Exclusive Interview With Eugene Capon on The Future of Metaverse and Asset Tokenization


Exclusive Interview With Eugene Capon on The Future of Metaverse and Asset Tokenization

Eugene Capon – co-founder of Studio Capon and creator of Metaverse media campaigns – discusses the Web3 and Extended Reality prospects.

Web3 is slowly yet steadily gaining its global impact. Ethereum, Solana, Whitechain, NEAR – all these titles stand for decentralized networks while being only the tip of the iceberg among the diversity of protocols and innovations they present. 

As this signifies a potential for accelerated Web3 implementation into all walks of life, I asked Eugene Capon to share a bigger picture on the Metaverse, Web3, and asset tokenization.  Below – exclusive insights by XR expert, creator of Metaverse content for Microsoft and High Fidelity, and Metaverse educational advisor for the United Nations.


– Seeing that you are a keen Metaverse expert, I would love to know what got you into that realm. How did your path in Web3 begin?


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– How I got into Web3 and XR (Extended Reality)  is a long, drawn-out story with many roadblocks along the way. 

I have a BA in Social Media Innovation from Evergreen State College, which I earned after obtaining two associate degrees in Visual Communications. This education equipped me to study the internet’s evolution, focusing on social media and technology’s impact on people, communities, and governments.  

I discovered XR in a big way before major VR headsets were released. A designer showed me a 360-degree experience prototype he had created using Google Cardboard and his smartphone. This was my “Eureka” moment. After seeing this, I saved up for three months while working as a creative director at a YouTube consulting agency, then quit to explore XR full-time. It was the best decision I ever made.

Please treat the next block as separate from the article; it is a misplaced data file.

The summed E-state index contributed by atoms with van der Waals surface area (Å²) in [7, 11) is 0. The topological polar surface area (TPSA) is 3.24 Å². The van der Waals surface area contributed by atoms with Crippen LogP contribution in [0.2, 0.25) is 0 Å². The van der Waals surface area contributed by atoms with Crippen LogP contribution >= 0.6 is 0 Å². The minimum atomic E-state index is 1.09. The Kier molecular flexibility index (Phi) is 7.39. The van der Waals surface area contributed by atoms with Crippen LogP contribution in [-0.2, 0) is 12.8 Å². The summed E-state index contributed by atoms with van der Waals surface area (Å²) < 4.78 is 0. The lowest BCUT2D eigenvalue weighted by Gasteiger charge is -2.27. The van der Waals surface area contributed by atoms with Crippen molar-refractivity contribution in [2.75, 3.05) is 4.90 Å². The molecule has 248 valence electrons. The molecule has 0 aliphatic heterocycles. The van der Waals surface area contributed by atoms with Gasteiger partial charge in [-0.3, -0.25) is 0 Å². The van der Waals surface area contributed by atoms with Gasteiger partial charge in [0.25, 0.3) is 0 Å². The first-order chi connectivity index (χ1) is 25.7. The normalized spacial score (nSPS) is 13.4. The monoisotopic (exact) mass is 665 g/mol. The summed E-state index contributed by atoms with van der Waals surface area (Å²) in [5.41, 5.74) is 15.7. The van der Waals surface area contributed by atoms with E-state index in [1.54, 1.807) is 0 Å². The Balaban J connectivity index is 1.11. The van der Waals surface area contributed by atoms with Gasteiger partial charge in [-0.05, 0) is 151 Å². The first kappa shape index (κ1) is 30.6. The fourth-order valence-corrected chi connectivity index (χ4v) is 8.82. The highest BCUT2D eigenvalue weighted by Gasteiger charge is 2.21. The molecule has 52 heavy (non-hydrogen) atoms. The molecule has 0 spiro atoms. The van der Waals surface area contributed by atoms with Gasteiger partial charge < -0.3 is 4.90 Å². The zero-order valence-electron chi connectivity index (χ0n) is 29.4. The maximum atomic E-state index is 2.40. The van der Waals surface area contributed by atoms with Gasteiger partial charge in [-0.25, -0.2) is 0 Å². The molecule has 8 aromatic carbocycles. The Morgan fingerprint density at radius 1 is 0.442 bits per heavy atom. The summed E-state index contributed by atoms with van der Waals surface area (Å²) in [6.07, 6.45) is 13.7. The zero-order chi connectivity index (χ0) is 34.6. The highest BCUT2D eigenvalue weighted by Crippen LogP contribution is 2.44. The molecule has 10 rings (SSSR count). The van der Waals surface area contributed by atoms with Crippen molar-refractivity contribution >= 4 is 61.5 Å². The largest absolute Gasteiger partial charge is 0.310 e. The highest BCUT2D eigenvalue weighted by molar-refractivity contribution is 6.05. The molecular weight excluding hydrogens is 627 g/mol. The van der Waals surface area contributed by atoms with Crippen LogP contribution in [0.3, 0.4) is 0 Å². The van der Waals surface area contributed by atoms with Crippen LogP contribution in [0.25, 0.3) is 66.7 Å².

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– What is the future of Metaverse? Will it obtain the overall success that is expected from it? Why/why not?

– The question of what the future of the metaverse holds is putting the cart before the horse because the metaverse is not a thing yet. 

The metaverse is a byproduct of the third generation of the internet, an era that has not come to be yet. For the crypto community, when they say Web3, they are usually specifically talking about cryptocurrency and blockchain, even though Web3 should be referring to third-generation web technologies, including cryptocurrency and blockchain. 

Web 3 should refer to the third generation of the internet, encompassing technologies that will become massively adopted in this era. That generation is at least six years away. I think it will succeed because it’s the natural progression to the next generation of the internet; it’s just waiting for the rest of society to catch up.